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Reblogged:Friday Hodgepodge

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Four Things

1. Here's an amusing coincidence: The day I forgot to bring a mask with me into three businesses that require them in a row, the CDC changed its mask-wearing guidance for fully vaccinated adults to stop using masks in most situations.

I'm vaccinated, but there are a few things I still won't do, on the off-chance my vaccine isn't effective, but I am sometimes surprised at how much head space I have gotten back since then.

2. My cell phone's SIM card sensor died last week, naturally during a two-day period when I needed cell phone service more than I normally would over two weeks. Here are a couple of samples: The one time I needed to text the parents to cancel my son's soccer practice? That day, of course. The next morning, within minutes of having my wife text someone to use the land line if he needed to contact me, that person canceled an appointment due to a personal emergency.

So I bought a new, mid-range phone, Samsung's Galaxy A52 5G. I'm not someone who gets too excited about phones: The dazzling technology is often undercut by very dumb software or interface decisions precipitated by our bizarre modern culture. My big "favorite" with this one comes in the form of a question: In what universe is NOT HAVING A UNIVERSAL NO-VIBRATE OPTION for notifications a good idea? I'd like this phone a lot more if it didn't come with a battle royale like this right out of the box.

This may sound like borderline lunacy to many people, but: I want to forget about my phone and check it for messages at sane intervals of my choosing. Seriously: If something really is time-sensitive, I'll make sure I know about it as soon as I need to.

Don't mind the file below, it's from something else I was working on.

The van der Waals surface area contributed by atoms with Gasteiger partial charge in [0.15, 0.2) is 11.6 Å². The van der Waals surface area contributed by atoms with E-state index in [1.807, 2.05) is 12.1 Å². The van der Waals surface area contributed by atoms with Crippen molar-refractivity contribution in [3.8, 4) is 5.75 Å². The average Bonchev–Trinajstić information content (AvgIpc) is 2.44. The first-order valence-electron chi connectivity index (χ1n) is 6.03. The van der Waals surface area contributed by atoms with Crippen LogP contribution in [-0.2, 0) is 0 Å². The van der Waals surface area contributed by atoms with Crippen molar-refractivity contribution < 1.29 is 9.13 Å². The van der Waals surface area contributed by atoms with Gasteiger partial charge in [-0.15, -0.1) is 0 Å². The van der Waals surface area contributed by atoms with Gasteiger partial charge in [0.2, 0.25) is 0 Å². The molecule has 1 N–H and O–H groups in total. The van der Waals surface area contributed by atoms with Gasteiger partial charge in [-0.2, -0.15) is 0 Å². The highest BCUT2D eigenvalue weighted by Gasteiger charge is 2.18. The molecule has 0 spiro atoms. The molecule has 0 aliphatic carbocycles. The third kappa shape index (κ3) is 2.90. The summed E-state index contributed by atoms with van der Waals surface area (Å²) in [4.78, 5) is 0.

At the beginning of my quest to answer the above question and remedy the situation, I thought that perhaps the App Store would have some kind of vibration control app on offer. My first search failed to find one, but it did find a plethora of apps that purport to turn a phone into ... a means of massaging oneself.

Not quite what I'm looking for, but thaks all the same, Google.

Other than that, I have already terraformed the new phone enough for it to be useful. Hopefully, I won't need to spend much more time fixing this biggest problem. Otherwise, this phone is about what I need.

3. My source surprised me by admitting a "complicated history" with them, but be that as it may, he points out an article on the history of fish sticks:
[F]ish sticks were invented to solve a problem. Stronger motors and bigger boats back in the 50s meant that there were too much fish being caught to sell quickly so they started skinning, deboning, and freezing it on the boats. That raised the question of how to sell the frozen fish. After a series of failed experiments, they settled on fish sticks, which did surprising well. The article has other curious facts about fish sticks...
Call them the "baby carrots" of the '50's.

We like them, and they regularly solve a problem for me: What's for dinner when we get home late from soccer practice?

I usually serve them with tater tots, which have their own interesting history.

4. To be filed under definitely NOT on my bucket list would be a walk along England's Broomway, which the BBC reports is a favorite walk of author Robert Macfarlane.
Image by Qneiform, via Wikimedia Commons, license.
The Broomway traverses vast sand flats and mud flats that stretch almost unsloped for miles. When the tide goes out at Foulness, it goes out a great distance, revealing shires of sand packed hard enough to support the weight of a walker. When the tide comes back in, though, it comes fast -- galloping over the sands quicker than a human can run.

Disorientation is a danger as well as inundation: in mist, rain or fog, it is easy to lose direction in such self-similar terrain, with shining sand extending in all directions. Nor are all of the surfaces that you encounter reliable: there is mud that can trap you and quicksand that can swallow you. But in good weather, following the right route, it can feel nothing more than a walk on a very large beach.
Okay, then. I'll take his word for it, given that he lost me at "when the tide goes out."

-- CAV

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